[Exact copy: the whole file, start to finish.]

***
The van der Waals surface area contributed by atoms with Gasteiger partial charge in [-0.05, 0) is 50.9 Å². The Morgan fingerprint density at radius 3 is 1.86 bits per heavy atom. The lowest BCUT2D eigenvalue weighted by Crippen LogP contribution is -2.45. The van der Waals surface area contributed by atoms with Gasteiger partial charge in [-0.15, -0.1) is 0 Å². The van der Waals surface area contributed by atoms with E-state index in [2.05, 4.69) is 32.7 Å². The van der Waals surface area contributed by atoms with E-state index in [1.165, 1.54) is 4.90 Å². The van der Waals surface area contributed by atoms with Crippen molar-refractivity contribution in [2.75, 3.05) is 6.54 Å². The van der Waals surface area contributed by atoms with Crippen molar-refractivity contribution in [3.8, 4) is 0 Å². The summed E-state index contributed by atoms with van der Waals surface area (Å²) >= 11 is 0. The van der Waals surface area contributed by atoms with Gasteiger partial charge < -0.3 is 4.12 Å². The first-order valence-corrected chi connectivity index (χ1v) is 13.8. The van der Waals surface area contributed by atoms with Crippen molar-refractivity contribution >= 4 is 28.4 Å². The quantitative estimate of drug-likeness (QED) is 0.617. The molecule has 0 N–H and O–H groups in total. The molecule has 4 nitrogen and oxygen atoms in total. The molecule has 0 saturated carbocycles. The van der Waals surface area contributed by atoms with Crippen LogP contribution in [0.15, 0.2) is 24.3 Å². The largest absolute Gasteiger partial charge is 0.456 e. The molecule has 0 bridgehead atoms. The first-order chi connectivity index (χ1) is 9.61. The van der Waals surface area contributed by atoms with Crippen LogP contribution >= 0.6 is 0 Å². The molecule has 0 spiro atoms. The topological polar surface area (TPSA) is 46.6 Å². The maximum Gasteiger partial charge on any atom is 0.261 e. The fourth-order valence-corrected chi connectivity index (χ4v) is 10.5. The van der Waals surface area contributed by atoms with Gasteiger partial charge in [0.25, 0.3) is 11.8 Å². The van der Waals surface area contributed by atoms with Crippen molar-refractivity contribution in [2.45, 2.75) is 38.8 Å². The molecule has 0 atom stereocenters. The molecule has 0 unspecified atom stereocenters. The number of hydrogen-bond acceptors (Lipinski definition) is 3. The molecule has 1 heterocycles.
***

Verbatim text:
The van der Waals surface area contributed by atoms with Gasteiger partial charge in [-0.05, 0) is 50.9 Å². The Morgan fingerprint density at radius 3 is 1.86 bits per heavy atom. The lowest BCUT2D eigenvalue weighted by Crippen LogP contribution is -2.45. The van der Waals surface area contributed by atoms with Gasteiger partial charge in [-0.15, -0.1) is 0 Å². The van der Waals surface area contributed by atoms with E-state index in [2.05, 4.69) is 32.7 Å². The van der Waals surface area contributed by atoms with E-state index in [1.165, 1.54) is 4.90 Å². The van der Waals surface area contributed by atoms with Crippen molar-refractivity contribution in [2.75, 3.05) is 6.54 Å². The van der Waals surface area contributed by atoms with Crippen molar-refractivity contribution in [3.8, 4) is 0 Å². The summed E-state index contributed by atoms with van der Waals surface area (Å²) >= 11 is 0. The van der Waals surface area contributed by atoms with Gasteiger partial charge < -0.3 is 4.12 Å². The first-order valence-corrected chi connectivity index (χ1v) is 13.8. The van der Waals surface area contributed by atoms with Crippen molar-refractivity contribution >= 4 is 28.4 Å². The quantitative estimate of drug-likeness (QED) is 0.617. The molecule has 0 N–H and O–H groups in total. The molecule has 4 nitrogen and oxygen atoms in total. The molecule has 0 saturated carbocycles. The van der Waals surface area contributed by atoms with Crippen LogP contribution in [0.15, 0.2) is 24.3 Å². The largest absolute Gasteiger partial charge is 0.456 e. The molecule has 0 bridgehead atoms. The first-order chi connectivity index (χ1) is 9.61. The van der Waals surface area contributed by atoms with Crippen LogP contribution >= 0.6 is 0 Å². The molecule has 0 spiro atoms. The topological polar surface area (TPSA) is 46.6 Å². The maximum Gasteiger partial charge on any atom is 0.261 e. The fourth-order valence-corrected chi connectivity index (χ4v) is 10.5. The van der Waals surface area contributed by atoms with Gasteiger partial charge in [0.25, 0.3) is 11.8 Å². The van der Waals surface area contributed by atoms with Crippen molar-refractivity contribution in [2.45, 2.75) is 38.8 Å². The molecule has 0 atom stereocenters. The molecule has 0 unspecified atom stereocenters. The number of hydrogen-bond acceptors (Lipinski definition) is 3. The molecule has 1 heterocycles.